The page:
WEIO 2023 Day 2: Culture, games on full display

Published: Jul. 14, 2023 at 8:58 AM AKDT
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FAIRBANKS, Alaska (KTUU) - It seems like all around the World Eskimo Indian Olympics, there is a display of culture, whether it is the music, the dancing, the handmade arts and crafts, and the games themselves, which this celebration is centered around.

It’s also a display of culture, and that was on full display on day two of the event.

“Our ancestors have been doing these for thousands and thousands of years and it’s something that a lot of people don’t really understand — yes it’s also about athletics, but a lot of it is connection to your heritage and ancestors,” 18-year Peter Griggs said.

“They were used as traditional hunting techniques and stuff like that, so it’s taught me a lot about how my ancestors used to live,” 16-year-old Matthew Chagluak said.

Tanana’s Ariella Derrickson tried the Inuit stick pull competition at WEIO for the first time.

“The stick pull is not traditional to my Athabaskan heritage, but you’ve got to know how to pull a moose out of the woods, you have to pull a fish net out of the water, so it’s really fun. I like how they incorporate all the history for these games,” she said.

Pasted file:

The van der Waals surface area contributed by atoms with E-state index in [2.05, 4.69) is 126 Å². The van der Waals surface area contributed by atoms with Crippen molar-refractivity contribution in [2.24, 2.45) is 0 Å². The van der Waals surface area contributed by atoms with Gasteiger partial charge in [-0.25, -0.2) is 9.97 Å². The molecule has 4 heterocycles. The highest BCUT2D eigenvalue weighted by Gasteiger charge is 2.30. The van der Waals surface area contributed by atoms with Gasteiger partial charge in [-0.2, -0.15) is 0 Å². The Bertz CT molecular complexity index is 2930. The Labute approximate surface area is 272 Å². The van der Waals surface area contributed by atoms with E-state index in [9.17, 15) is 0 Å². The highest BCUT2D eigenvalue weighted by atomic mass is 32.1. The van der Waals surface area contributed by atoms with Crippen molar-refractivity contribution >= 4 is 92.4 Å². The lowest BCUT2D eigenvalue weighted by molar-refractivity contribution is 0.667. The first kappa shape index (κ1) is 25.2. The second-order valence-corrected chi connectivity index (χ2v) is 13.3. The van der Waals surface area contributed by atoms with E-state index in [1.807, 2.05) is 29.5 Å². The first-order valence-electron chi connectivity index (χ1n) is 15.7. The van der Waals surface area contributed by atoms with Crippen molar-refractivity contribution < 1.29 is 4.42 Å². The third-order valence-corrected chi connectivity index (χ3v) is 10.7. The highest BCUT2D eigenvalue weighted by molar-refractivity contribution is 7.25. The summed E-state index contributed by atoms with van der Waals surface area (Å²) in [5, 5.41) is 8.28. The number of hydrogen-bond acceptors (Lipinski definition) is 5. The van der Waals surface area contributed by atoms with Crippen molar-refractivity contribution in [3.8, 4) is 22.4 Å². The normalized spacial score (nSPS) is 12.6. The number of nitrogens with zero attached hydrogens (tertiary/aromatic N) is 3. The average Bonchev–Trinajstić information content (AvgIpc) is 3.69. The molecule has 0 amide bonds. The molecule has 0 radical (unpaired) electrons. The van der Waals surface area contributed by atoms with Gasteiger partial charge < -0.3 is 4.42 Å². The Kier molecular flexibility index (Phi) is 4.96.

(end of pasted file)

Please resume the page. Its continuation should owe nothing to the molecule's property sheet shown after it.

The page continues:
And while those experiences helped Derrickson win the event, she had another advantage over some of the other competitors.

“I think my strength definitely comes from being a mom; I have four kids who are also very strong,” Derrickson said with a laugh.

Meanwhile, Fairbanks’ Sido Evans, a WEIO official slash competitor, has won the event so many times, he’s started to lose count.

“I won — I think that’s ten times now?” Evans said.

Following the Inuit stick pull was the greased pole walk, the game which is used to test the balance one may need for crossing creeks and ice, and it has tough as it looks, Griggs was able to walk 63 inches for gold.

“It’s kind of a luck game, I was just like, ‘We’ll see how I do,’” Griggs said. “Last year, I think I got 11 inches, and I went out and I got 63 (this year), which is just a crazy experience, and I was just telling myself, ‘Don’t fall, don’t fall,’ and was just really trying.”

But as Griggs stands atop the podium, the games to him and other WEIO athletes go beyond the standings.

“There are medals — first, second and third — but no one really cares about that,” he said. “It’s just about sportsmanship and being nice and a nice person.”

As some walk away with medals, all walk away with much more.

“These young athletes that don’t really have a real sense of direction or maybe not a deep-rooted culture, it’s never too late,” Derrickson said. “You can pick up wherever you want and go with it, and that is the beauty of our Native people.”